Learn About Aquarium Heaters


Many people do not realize the importance of the stability of the right temperature in aquariums.

In the wild, fish live in millions - no, billions - of gallons of water. The temperature of vast rivers, lakes, or oceans is not affected by daily or hourly swings in the temperature of the air around them. There is simply too much water to alter the temperature up or down quickly. Change happens slowly over weeks or even months.

Aquarium water, on the other hand, is in relatively small quantities. The daily fluxuations in the ambient temperature of your house has a very direct affect on the temperature of the aquarium water.

Fish cannot regulate their own body temperature so depend on the temperature of the water to keep a stable body temperature.

Fish do not have the ability to regulate their own body temperature. The fluids inside their body are directly affected by the temperature of the water. Given frequent and fairly fast changes in their environmental temperature, their systems are figuratively "torn assunder" by temperature swings.

A fish stressed by temperature fluxuations cannot fight the ravages of normal populations of bacteria, protozoa, and parasites, thus succumbing to them.

The change in temperature between daytime and night time in the average home causes enough stress to a fish's system to begin to see a compromised immune system leading to disease, parasites, and death. (You've heard that ich is caused by temperature fluxuatons? Of course, temperature never caused parasites. However, a stressed fish cannot fight the ravages of normal populations of bacteria, protozoa, and parasites, thus succumbing to them because of "temperature fluxuations".)

Most tropical fish enjoy a temperature of about 76°F to 78°F Most corals can survive in this temperature. However it might be best to learn what the native temperature of your tank inhabitants is. Keeping reef invertebrates from different regions with wildly disparate temperature requirements is really unwise, as you can't satisfy them all in one system.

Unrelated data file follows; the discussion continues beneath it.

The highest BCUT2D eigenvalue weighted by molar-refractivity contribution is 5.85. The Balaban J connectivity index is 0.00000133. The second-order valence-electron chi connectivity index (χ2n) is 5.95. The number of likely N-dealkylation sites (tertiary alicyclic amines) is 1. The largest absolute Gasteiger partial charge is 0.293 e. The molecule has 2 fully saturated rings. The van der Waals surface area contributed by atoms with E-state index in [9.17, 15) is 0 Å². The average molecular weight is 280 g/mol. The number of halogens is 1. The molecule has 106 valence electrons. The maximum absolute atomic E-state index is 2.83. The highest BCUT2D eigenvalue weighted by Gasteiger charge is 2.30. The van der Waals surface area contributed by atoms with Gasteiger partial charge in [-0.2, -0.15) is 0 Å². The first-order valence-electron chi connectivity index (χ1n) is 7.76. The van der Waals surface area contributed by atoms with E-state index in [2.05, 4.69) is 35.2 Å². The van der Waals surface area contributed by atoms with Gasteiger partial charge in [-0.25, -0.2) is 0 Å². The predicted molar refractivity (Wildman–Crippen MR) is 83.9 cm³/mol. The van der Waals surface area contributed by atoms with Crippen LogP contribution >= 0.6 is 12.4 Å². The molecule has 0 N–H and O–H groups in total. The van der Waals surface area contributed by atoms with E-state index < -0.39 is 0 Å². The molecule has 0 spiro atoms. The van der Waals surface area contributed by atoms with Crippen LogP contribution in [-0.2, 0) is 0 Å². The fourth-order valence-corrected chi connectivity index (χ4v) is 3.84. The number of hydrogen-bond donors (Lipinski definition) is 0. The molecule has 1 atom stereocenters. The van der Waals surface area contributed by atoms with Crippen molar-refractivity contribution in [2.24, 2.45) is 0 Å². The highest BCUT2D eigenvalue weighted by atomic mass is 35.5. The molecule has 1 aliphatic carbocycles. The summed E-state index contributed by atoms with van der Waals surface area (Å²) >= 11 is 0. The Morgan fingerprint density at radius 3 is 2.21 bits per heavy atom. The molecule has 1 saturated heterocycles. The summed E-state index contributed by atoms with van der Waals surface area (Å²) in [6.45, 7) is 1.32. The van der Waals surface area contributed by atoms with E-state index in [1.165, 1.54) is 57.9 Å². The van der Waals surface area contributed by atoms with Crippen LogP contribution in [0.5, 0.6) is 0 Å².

An aquarium heater does not have to be complicated for most hobby tanks

An aquarium heater has a thermostat that turns it on when the temperature of the water goes below that setting and turns it off when it reaches that temperature. An aquarium heater does not have to be a complicated instrument to prevent temperature fluxuations, and this feature alone is enough for many situations.

Submersible heaters are the most popular type and the one we will discuss in this article. They are used completely submerged in water. The main differences in submersible heaters comes in their placement, their type of controls or their size.

MOUNT: Most heaters mount vertically to the wall of your aquarium or sump using suction cups supplied by the manufacturer in the package. Some can be mounted horizontally, but not all. If this is important, know it ahead of time.

Some have covers to protect them or to camouflage them in the tank.

Some can be mounted through the top of your canister filter, heating water as it passes through the filter instead of inside the tank. This has the advantage of more consistent temperature control (as all water passes over the heater and is more evenly heated). It also keeps the possibly-unsightly heater out of the panorama of the tank interior.

Generally speaking, purchase a heater that gives approximately 4-5 watts per gallon of water to be heated.

WATTS: It is a good idea to purchase a heater that gives approximately 4-5 watts per gallon of water to be heated (assuming the aquarium is not in a very cold room where the temperature will have to be raised a great deal. In that case purchase a larger heater).

It is also a good idea to purchase two heaters for redundancy. What is redundancy? It is the use of two in case one quits working. You will have time to replace it without your tank crashing.

SETTINGS: Some knobs are easier to grasp, turn, or see the settings. Some heaters can be adjusted and finely tuned to 1°F. It's nice to have fine controls. It's also nice to have a light that tells you at a glance when it is on and when it is off. Purchase one that has temperature readings that suit your eye sight.

You will probably need a thermometer to check the water temperature to be sure the heater is doing its job.

SAFETY: Some turn themselves off if left without water - a good idea if they are likely to be left high and dry or you accidentally pull it out and lay it down without unplugging it. Many are made of shatter-resistant materials - also a good idea.

MEASUREMENTS: It's necessary to know how deep your tank is to fit the actual dimensions of the heater inside the tank, sump or filter.

SUMMATION: A heater should be considered a critical piece of equipment, as fish cannot regulate their own body temperature and get stressed by temperature fluxuations.

Heaters are not very expensive. A quality heater will keep a more steady temperature over a longer period. The more automatic they are, the better control you will have over your tank with the least effort. Your fish will be happier and healthier. There are a lot of more complicated issues that you will deal with in the aquarium hobby. Leave the easy stuff to a good heater so you can concentrate on the things that use your brain to higher purpose.

See the article on aquarium chillers if you are using lights, pumps and other electrical equipment likely to keep your tank too warm.